Hypulp: Hyperlinks in Print  7/15/05 - Article by Paul Baron

The blog Hypulp recently posted article 3 in a series on hyperlinking metaphores in print design:

  1. Hyperlinks in Print I - highlighted footnotes in International Design Magazine
  2. Hyperlinks in Print II - visual cross-references and indexing in the Central Saint Martins College of Art & Design Directory
  3. Hyperlinks in Print III - pop-up footnotes in The Atlantic Monthly

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Print and web co-development?

From monologue to conversation

Patterns of Hypertext  10/29/04 - Article by Mark Bernstein

Patterns of Hypertext is a clear, concise summary of structures found in hypertexts. The stated purpose of the article is to provide terms for patterns currently found in order to enable and foster discussion of structure in hypertexts. I read it for exactly that purpose, and it did well enough that I've taken notes to come back to later in other projects. Patterns seems to be a touchstone for much later work on narrative, pedagogy, and design in the field.

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Structural terminology is important to hypertext


We can't visualize these yet

Hypertext Now: Span of Attention  9/16/04 - Article by Mark Bernstein

I think this made some good points, but I couldn't get through it... I kept getting distracted. (kidding) Briefly: when critics complain that current (visual or digital) media are debasing our storytelling talents with 30 minute episodes or sound-bites or music videos, they're conflating a few issues and not really giving the authors (or we readers) proper credit for the epic narratives that are out there.

I think an enduring point the article makes is that a short presentation format does not equal a short narrative, either for the author or the reader. If we can be swept up in the multi-year arc of Babylon 5, or Hill Street Blues, or Buffy the Vampire Slayer despite receiving those stories in 40-minute segments, then perhaps we're getting ready for sweeping literary or multimedia arcs composed of short disconnected segments. Readers are keeping up (or expanding) the skills necessary to perceive and maintain large narratives over many small 'readings'.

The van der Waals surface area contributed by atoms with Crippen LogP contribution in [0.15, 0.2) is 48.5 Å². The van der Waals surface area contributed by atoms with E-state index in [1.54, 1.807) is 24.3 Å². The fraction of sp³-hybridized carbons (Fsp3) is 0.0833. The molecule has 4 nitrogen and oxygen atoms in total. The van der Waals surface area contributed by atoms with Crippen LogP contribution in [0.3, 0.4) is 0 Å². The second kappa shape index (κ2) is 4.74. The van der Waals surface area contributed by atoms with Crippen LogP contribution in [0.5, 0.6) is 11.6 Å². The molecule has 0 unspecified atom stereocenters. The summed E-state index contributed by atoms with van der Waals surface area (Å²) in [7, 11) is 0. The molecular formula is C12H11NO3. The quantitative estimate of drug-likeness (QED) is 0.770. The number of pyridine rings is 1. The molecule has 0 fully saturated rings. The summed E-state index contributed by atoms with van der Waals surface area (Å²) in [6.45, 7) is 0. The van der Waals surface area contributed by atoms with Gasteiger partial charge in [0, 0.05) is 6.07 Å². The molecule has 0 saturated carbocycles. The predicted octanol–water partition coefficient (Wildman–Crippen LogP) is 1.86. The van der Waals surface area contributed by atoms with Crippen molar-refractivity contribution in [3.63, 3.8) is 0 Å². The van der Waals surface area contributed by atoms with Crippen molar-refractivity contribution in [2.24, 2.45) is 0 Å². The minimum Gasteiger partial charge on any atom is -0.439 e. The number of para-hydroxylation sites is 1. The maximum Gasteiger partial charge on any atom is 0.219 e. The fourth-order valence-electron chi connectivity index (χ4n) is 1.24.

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Do web texts work like Babylon 5?

Large stories from small scattered texts

Isn't a DVD boxed set a single text?

We're developing our skills, really.

Discover Magazine: What Remains to Be Written?  12/28/05 - Article by Discover Editors

In the 25th Anniversary issue of Discover (Oct. 2005) there's a neat article in the reviews section asking scientists whether there are any science books that remain to be written, and what uncharted territory they (the scientists) would cover in the book.

Vera Rubin, astronomer and Senior Fellow in the Department of Terrestrial Magnetism at the Carnegie institution of Washington had this to say, and I love it:

I would like to see a multilevel book, written for toddlers, schoolchildren, college students, and adults, that would look at the world around us and answer questions that youngsters may or may not ask as a day progresses. ... Each page off a tall book might have four sections, top to bottom, with the first answer being for the child, the second answer for those a little older, the third a "scientific explanation," and the final one a philosophical discussion of pertinent concepts like forces or brains or animals. Alternatively, there could be four pages per question, each page hidden behind the first...."

I read this just as I was hitting the midpoint of Neal Stephenson's The Diamond Age (more on that soon), and the convergence was frustrating. Exhilirating, too, but 'frustrating' because this multilinearity would be so easy to do, so valuable, and yet it really isn't done. For lack of a better term, I'm going to call it 'tiered engagement' and attempt a definition.

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Tiered Engagement

Print Challenges for Tiered Engagement

Hypertextual Advantages for a Tiered Textbook

Where is it?


Blogs and social networks and wikis, oh my!  5/18/05 - Article by Joshua Jaffe

An article in CNet looks at how corporations are beginning to adopt easy web-publishing tools in their businesses... and how they're not. The article almost avoids clueless sensationalism.

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Why now with blogs and wikis?

Syndication decentralizes

Sidenote: Emergent Structure

Lindsay's Story: Hypertext and Liberation in High School  9/17/04 - Article by Pamela Taylor

I love this article. That's not in the past tense for a reason-- I know I'll be coming back to this article as I have every time I'm in need of a boost of enthusiasm about hypertext. In the article, Pamela G. Taylor tells about how concept mapping and writing within Storyspace enabled a student to find her voice, to get a sense of her own authority and agency in a school that had largely encouraged passivity, and to connect her studies and her life by seeing how the ways that she thought for each corresponded and connected.

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Thoughts don't always fit

One voice of many

Good tech practice in the classroom